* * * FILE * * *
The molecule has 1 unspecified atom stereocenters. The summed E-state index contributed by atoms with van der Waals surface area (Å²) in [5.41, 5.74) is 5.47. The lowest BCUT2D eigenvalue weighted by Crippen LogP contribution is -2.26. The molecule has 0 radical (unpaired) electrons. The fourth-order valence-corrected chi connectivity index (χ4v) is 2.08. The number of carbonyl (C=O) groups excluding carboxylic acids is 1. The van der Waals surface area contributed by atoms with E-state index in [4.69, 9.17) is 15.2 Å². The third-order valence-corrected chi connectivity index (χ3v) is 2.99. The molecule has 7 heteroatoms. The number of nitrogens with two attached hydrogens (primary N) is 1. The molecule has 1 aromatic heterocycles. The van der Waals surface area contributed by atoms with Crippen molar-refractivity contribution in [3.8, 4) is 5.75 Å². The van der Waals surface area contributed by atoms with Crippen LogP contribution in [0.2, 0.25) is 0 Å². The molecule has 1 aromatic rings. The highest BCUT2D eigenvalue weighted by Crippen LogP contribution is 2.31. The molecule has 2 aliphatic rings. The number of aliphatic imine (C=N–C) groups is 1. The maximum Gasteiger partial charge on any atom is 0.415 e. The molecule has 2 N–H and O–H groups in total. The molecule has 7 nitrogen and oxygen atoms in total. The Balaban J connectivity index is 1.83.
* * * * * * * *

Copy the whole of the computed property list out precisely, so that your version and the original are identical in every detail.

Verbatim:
The molecule has 1 unspecified atom stereocenters. The summed E-state index contributed by atoms with van der Waals surface area (Å²) in [5.41, 5.74) is 5.47. The lowest BCUT2D eigenvalue weighted by Crippen LogP contribution is -2.26. The molecule has 0 radical (unpaired) electrons. The fourth-order valence-corrected chi connectivity index (χ4v) is 2.08. The number of carbonyl (C=O) groups excluding carboxylic acids is 1. The van der Waals surface area contributed by atoms with E-state index in [4.69, 9.17) is 15.2 Å². The third-order valence-corrected chi connectivity index (χ3v) is 2.99. The molecule has 7 heteroatoms. The number of nitrogens with two attached hydrogens (primary N) is 1. The molecule has 1 aromatic heterocycles. The van der Waals surface area contributed by atoms with Crippen molar-refractivity contribution in [3.8, 4) is 5.75 Å². The van der Waals surface area contributed by atoms with Crippen LogP contribution in [0.2, 0.25) is 0 Å². The molecule has 1 aromatic rings. The highest BCUT2D eigenvalue weighted by Crippen LogP contribution is 2.31. The molecule has 2 aliphatic rings. The number of aliphatic imine (C=N–C) groups is 1. The maximum Gasteiger partial charge on any atom is 0.415 e. The molecule has 2 N–H and O–H groups in total. The molecule has 7 nitrogen and oxygen atoms in total. The Balaban J connectivity index is 1.83.